We are way ahead of the curve in these sectors, however, capability building is a never-ending task. These sectors require a great amount of capability and large upfront investment, which we made over two decades back. One must develop capability before addressing a customer need. The bottom line is that we have to be ahead of the curve, and we have done so.
In fact, possessing an array of proven capabilities creates a sustainable long-term competitive advantage. So, we have several programmes underway – automation is one such thing. We are executing very sophisticated and complex projects in the sectors chosen. Developing capacity and capability to provide service to the end user during the service life of the equipment are adjacencies we are developing. We are developing competencies in newer metallurgies and are also working to develop advanced Composites, the material of the future for high temperature applications.
The company’s association with BrahMos and Defence Research and Development Organisation (DRDO) has been quite in-depth. Please share a few key learnings that you have had from the BrahMos project?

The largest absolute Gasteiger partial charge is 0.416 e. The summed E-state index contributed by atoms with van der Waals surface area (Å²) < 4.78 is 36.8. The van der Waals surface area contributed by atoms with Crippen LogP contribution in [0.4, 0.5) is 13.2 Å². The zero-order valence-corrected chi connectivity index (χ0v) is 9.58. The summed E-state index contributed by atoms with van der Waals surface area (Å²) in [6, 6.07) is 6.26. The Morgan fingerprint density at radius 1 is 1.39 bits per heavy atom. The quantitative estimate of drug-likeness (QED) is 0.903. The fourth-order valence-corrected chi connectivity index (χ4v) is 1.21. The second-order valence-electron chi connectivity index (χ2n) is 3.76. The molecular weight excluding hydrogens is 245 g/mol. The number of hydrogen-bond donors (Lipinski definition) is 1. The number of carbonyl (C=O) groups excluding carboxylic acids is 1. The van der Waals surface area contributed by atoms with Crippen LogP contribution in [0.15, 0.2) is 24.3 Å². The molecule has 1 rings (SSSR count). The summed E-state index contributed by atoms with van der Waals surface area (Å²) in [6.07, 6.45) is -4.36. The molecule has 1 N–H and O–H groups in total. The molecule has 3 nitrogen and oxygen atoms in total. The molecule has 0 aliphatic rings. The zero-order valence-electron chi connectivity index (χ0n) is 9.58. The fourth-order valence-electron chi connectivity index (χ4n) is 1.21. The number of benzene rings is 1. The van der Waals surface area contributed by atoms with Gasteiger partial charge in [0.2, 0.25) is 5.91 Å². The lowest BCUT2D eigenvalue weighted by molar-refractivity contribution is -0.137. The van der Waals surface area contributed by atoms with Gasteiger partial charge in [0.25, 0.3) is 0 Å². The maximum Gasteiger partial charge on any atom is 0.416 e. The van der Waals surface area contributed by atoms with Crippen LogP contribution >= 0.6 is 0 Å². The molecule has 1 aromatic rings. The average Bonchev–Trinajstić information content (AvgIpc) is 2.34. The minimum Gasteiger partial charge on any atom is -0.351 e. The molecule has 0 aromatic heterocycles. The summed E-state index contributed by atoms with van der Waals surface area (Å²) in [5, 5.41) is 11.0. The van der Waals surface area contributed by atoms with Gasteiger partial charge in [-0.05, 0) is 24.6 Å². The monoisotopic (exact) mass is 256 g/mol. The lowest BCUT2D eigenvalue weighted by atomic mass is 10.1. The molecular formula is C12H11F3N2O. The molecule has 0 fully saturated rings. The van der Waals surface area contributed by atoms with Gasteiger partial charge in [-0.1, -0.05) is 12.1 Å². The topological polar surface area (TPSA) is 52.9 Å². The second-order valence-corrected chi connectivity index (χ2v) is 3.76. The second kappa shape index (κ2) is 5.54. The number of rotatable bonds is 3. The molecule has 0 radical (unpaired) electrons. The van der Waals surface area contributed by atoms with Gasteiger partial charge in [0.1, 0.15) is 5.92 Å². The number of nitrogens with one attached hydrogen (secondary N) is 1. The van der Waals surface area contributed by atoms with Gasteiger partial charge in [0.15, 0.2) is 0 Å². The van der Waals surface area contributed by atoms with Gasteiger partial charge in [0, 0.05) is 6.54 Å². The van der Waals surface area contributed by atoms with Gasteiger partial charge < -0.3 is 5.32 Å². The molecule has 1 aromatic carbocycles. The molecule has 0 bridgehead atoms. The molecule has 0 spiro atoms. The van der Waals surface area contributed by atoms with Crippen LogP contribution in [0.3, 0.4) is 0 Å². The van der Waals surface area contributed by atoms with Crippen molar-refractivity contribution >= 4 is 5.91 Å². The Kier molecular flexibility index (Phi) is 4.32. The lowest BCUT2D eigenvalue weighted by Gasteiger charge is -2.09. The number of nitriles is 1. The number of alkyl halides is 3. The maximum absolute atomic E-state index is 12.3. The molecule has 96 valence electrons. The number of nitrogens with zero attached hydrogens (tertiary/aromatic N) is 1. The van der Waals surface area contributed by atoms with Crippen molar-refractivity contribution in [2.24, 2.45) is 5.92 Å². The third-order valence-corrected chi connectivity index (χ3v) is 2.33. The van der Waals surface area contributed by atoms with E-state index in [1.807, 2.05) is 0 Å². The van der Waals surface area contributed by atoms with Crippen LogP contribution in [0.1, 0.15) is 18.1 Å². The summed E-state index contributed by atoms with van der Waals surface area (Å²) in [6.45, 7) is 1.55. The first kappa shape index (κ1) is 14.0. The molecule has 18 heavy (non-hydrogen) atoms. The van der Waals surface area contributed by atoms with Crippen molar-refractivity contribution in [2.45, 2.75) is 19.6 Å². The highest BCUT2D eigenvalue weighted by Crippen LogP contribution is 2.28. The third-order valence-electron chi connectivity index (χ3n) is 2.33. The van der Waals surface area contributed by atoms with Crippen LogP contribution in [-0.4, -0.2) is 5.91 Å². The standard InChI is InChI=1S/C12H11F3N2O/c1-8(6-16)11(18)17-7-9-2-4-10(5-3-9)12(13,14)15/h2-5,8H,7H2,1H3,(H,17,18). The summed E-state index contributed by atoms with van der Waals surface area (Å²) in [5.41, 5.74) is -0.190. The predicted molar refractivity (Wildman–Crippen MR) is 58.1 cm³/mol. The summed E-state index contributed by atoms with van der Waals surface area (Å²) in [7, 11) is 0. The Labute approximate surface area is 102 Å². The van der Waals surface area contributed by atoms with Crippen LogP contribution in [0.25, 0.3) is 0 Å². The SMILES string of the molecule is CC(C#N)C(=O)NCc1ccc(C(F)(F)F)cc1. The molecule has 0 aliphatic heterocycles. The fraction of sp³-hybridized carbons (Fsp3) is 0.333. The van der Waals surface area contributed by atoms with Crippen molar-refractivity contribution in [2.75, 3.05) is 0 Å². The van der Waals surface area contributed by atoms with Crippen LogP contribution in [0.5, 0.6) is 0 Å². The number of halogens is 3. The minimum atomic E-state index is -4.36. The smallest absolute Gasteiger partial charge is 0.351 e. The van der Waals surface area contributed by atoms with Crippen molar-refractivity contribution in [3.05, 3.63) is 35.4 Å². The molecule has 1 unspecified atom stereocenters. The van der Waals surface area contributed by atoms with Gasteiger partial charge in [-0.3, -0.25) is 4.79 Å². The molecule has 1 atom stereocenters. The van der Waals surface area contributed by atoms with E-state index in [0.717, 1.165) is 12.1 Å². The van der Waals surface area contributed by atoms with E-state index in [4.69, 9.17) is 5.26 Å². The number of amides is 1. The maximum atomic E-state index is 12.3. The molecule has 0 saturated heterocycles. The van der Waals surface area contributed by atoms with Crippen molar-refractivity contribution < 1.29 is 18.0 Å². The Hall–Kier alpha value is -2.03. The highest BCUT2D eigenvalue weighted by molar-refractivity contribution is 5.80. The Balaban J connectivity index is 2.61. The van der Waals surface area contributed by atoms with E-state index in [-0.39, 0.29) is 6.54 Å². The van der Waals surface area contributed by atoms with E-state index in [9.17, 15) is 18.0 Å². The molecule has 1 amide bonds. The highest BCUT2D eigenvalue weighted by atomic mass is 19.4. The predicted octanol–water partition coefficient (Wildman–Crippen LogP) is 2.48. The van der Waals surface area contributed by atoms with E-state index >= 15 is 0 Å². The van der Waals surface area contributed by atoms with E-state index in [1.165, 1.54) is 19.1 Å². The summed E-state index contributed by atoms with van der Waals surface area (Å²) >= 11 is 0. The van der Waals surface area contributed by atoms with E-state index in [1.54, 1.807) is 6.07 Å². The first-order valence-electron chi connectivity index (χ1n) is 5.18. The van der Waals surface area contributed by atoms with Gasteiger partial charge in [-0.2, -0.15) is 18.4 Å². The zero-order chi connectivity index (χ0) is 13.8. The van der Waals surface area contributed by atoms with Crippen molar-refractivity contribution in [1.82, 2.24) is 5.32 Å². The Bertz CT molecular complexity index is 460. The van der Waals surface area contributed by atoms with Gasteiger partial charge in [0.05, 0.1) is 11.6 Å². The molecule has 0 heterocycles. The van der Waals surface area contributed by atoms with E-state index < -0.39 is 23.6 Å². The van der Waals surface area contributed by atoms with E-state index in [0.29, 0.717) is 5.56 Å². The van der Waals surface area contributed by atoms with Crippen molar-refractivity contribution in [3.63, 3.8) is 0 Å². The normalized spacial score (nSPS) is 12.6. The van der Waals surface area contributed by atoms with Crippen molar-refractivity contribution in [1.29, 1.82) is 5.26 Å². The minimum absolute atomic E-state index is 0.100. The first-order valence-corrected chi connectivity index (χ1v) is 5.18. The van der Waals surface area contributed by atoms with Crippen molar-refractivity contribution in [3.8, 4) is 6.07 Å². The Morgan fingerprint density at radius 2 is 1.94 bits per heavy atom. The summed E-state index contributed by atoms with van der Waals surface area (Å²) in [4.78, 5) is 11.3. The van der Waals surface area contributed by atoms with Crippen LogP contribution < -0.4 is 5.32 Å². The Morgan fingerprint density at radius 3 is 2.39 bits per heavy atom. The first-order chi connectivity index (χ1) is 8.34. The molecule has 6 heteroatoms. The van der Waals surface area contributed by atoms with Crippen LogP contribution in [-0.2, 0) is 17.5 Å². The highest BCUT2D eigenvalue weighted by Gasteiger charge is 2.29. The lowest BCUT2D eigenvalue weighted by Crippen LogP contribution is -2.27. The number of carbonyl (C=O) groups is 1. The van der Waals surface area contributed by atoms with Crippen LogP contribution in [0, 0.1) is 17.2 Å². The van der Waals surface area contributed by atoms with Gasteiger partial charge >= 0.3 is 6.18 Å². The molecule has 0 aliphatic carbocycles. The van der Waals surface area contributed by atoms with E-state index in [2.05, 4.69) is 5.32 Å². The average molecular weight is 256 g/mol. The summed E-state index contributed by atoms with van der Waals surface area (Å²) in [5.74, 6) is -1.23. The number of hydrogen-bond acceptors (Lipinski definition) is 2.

Brahmos is a very complex program. We are dealing with a large variety of metallurgies and technologies. Every article that we produce has about 2,500 individual components and each one of these parts goes through upto 20 stages. So effectively, there are more than 20,000 inspection stages before an article can be delivered. To be able to do so, consistently is a huge challenge & achievement. This has taught us strong project management skills and has also helped develop several technologies and processes. We have new insights on quality assurance. This program has made us an extremely capable organisation with confidence to take up large complex programs, or developing new technologies.
Where do you see the company going in the coming years and what are your plans to help it achieve the vision?
Today, at the macro level, we have seen a sustained growth and are looking at a 25 per cent CAGR in the coming years. There is so much happening under innovation, design thinking, new products, new markets / opportunities. Based on the solid foundation we have and leadership position in almost all our product categories, I see Godrej as on the verge of explosive growth.
PROFESSIONAL AND PERSONAL LEVEL LESSONS LEARNT AT GODREJ
Think long term.
Perform complex programs in a regimented manner.
Work to earn the trust of customers and your team.
Be fair and transparent.
There is no failure. Only feedback. If the result of your endeavour is not as expected, don’t beat yourself over it. Clinically examine what should have been the result and what should be done.